Friday, 12 July 2024

    Whither Ukraine 

    by Navy Capt. (Ret) Pete O’Brien

    I spend a good deal of time trying to make sense of the war in Ukraine. Over the course of the last 28 months the war has changed, expanded, and is slowly but surely escalating as more and more ideas are creeping into planning cells: leaders in France, Poland and the Baltic states have suggested that they are willing to send troops into Ukraine, Ukrainian forces have begun to strike Russian infrastructure targets just as Russian strikes continue to damage Ukrainian infrastructure targets, consideration is being given to Ukrainian Air Force aircraft – in particular the soon to be delivered F-16s – being maintained at Polish Air Force bases, with the inherent risk of accidental escalation, etc. And beyond all that, the ongoing, ever-rising casualty count.

    The latest casualty estimate – not from Kiev – suggests Russia has suffered some 55,000 Killed In Action (KIA), though that number may be as high as 85,000. This would expand into some 200,000 – 300,000 wounded in action (WIA).

    At the same time, Ukrainian casualties are of the same scale, certainly over 40,000 KIA, and it could easily be more than twice that, also with 3 to 4 times that many WIA. Remember, Russia has a population 4 times that of Ukraine, and Ukraine’s demographic trend lines – prior to the war – were substantially worse than Russia’s.

    This week President Zelenskyy suggested that before the end of the year he will have a plan to achieve peace. At the same time he commented that the war must not be allowed to go on, that Ukraine has already suffered too many casualties. What specifically he means by that isn’t clear, but looking at the increased effort to mobilize the nation, it’s possible that the Ukrainian population is approaching some sort of demographic  “knuckle in the curve” beyond which it will be increasingly difficult to meet the demands of the army for new troops.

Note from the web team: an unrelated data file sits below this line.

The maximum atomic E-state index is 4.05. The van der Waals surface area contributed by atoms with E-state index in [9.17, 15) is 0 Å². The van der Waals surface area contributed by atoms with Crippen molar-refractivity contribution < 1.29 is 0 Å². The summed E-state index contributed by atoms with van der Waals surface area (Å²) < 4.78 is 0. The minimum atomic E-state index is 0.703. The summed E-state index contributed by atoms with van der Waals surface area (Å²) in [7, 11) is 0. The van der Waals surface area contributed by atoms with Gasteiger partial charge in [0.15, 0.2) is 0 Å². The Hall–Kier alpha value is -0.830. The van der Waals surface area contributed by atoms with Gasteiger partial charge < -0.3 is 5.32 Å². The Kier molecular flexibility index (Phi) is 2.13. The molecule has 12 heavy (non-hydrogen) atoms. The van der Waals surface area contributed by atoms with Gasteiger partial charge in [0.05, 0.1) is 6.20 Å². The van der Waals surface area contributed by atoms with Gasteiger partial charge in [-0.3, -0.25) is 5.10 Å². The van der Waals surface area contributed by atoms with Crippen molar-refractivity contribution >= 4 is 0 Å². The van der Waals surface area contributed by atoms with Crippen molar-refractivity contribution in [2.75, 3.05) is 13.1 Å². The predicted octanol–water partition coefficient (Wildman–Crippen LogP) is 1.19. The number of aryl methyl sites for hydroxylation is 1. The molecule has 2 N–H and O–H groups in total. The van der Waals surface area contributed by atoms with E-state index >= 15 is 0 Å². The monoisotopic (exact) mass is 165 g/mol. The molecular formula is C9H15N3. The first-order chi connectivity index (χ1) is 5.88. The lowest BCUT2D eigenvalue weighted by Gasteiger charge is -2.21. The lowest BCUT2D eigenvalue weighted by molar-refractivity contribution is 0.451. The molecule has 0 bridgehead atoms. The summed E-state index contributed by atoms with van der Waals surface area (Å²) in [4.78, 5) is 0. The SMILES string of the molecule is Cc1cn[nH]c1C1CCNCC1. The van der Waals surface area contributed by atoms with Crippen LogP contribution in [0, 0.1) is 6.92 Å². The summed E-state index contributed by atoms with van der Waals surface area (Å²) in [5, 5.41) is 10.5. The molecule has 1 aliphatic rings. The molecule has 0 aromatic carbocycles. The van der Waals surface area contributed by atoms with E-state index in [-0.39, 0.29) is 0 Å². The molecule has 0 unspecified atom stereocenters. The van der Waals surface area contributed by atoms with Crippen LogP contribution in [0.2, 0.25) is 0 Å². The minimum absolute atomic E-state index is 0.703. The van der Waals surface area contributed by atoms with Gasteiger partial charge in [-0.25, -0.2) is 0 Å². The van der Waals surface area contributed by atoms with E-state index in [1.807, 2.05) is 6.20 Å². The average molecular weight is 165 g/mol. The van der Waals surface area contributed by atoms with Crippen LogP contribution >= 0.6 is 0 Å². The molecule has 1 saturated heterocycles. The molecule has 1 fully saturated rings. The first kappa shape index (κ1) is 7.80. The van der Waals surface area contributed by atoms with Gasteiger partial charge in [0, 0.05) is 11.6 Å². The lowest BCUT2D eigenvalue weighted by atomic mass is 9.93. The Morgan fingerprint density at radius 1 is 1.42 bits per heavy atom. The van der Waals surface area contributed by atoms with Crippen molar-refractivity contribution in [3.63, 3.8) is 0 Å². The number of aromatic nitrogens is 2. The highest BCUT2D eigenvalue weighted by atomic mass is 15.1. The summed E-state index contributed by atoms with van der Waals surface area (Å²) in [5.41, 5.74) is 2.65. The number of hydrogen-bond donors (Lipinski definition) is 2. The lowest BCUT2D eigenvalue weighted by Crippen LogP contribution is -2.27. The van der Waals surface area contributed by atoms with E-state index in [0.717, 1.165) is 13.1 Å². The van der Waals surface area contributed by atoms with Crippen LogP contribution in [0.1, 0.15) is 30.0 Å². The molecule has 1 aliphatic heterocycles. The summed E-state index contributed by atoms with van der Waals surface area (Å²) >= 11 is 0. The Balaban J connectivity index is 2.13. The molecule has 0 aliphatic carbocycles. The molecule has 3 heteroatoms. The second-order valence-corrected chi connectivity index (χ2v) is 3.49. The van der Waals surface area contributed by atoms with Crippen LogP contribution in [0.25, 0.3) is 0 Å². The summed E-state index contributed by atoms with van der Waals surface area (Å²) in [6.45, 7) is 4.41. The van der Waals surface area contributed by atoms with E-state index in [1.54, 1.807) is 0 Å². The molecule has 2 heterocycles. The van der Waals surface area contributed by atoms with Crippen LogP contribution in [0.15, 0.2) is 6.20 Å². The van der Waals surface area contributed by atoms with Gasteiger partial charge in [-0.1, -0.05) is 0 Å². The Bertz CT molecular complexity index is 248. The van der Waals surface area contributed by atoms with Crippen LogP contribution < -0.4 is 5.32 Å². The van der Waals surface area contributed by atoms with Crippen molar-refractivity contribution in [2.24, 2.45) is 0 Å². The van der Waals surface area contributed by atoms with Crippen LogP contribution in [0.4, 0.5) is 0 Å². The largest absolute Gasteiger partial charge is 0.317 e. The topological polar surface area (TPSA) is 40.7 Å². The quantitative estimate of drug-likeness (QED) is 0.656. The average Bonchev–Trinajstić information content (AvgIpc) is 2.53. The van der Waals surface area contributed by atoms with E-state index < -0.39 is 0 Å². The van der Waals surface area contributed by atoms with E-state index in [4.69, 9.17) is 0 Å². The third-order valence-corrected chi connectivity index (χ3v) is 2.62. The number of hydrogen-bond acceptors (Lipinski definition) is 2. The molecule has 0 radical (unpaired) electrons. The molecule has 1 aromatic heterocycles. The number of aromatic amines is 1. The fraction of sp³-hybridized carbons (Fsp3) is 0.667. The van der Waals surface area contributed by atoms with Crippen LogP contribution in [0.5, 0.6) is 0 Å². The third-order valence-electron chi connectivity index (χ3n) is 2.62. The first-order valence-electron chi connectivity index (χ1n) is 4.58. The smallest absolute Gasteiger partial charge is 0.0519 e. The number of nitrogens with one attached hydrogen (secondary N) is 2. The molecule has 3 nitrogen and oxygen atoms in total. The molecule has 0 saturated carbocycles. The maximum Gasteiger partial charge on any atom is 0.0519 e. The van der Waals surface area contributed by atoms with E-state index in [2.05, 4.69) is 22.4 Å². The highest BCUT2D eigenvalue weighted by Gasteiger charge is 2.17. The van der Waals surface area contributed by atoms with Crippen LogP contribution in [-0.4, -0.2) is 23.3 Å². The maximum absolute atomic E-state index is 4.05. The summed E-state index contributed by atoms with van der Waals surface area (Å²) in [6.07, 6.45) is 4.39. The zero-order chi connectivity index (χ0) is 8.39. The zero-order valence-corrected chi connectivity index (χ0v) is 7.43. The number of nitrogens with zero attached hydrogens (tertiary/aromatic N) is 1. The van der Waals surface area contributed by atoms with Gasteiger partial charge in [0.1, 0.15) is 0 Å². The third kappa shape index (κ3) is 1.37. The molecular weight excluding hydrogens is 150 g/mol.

This demand has come in the wake of the lessons learned from last summer’s offensive, and the gruesome grind of Russian forces as they inch westward. Russian forces in the south have recovered a significant number of the trench lines they were pushed out of last June and July, and in addition Russian engineers have been building new and improved fighting positions and trenches across much of occupied Ukraine. Ukraine has reportedly become the most heavily mined terrain on the planet, which, given the density of mines in the DMZ in Korea, would represent some prodigious mining efforts.

    Which means what?

    Hard to say. Assuming the Ukrainian army has the additional 400,000 – 500,000 recruits, and the time to train them (6 months to a year), and they can neutralize Russian artillery and drones with their own artillery and drones, and the flow of ammunition to the front lines is sustained, then some future Ukrainian winter offensive might be successful in dislodging the Russians and forcing them to withdraw. But there is a long list of variables that makes any such prediction, without hard data on both your own capabilities and limitations, and the enemies, a fools errand. We shall have to see.

    If Ukrainian casualties are, in fact as high or higher than Russian casualties, it’s very possible that a detailed assessment would yield essentially no meaningful chance of a successful counter offensive.